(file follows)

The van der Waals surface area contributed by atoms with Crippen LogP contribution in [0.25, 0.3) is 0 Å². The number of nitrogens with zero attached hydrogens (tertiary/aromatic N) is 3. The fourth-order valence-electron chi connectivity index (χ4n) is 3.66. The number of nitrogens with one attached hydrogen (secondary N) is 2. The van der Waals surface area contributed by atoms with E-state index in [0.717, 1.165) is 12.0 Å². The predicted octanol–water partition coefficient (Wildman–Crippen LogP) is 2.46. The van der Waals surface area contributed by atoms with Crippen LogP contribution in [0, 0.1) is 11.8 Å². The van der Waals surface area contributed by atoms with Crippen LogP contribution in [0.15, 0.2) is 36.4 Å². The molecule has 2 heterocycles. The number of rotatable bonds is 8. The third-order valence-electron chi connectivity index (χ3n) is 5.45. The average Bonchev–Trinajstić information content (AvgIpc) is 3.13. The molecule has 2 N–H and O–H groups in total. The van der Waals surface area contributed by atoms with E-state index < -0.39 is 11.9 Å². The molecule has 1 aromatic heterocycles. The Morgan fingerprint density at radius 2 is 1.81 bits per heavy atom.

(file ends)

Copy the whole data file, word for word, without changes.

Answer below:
The van der Waals surface area contributed by atoms with Crippen LogP contribution in [0.25, 0.3) is 0 Å². The number of nitrogens with zero attached hydrogens (tertiary/aromatic N) is 3. The fourth-order valence-electron chi connectivity index (χ4n) is 3.66. The number of nitrogens with one attached hydrogen (secondary N) is 2. The van der Waals surface area contributed by atoms with E-state index in [0.717, 1.165) is 12.0 Å². The predicted octanol–water partition coefficient (Wildman–Crippen LogP) is 2.46. The van der Waals surface area contributed by atoms with Crippen LogP contribution in [0, 0.1) is 11.8 Å². The van der Waals surface area contributed by atoms with Crippen LogP contribution in [0.15, 0.2) is 36.4 Å². The molecule has 2 heterocycles. The number of rotatable bonds is 8. The third-order valence-electron chi connectivity index (χ3n) is 5.45. The average Bonchev–Trinajstić information content (AvgIpc) is 3.13. The molecule has 2 N–H and O–H groups in total. The van der Waals surface area contributed by atoms with E-state index < -0.39 is 11.9 Å². The molecule has 1 aromatic heterocycles. The Morgan fingerprint density at radius 2 is 1.81 bits per heavy atom.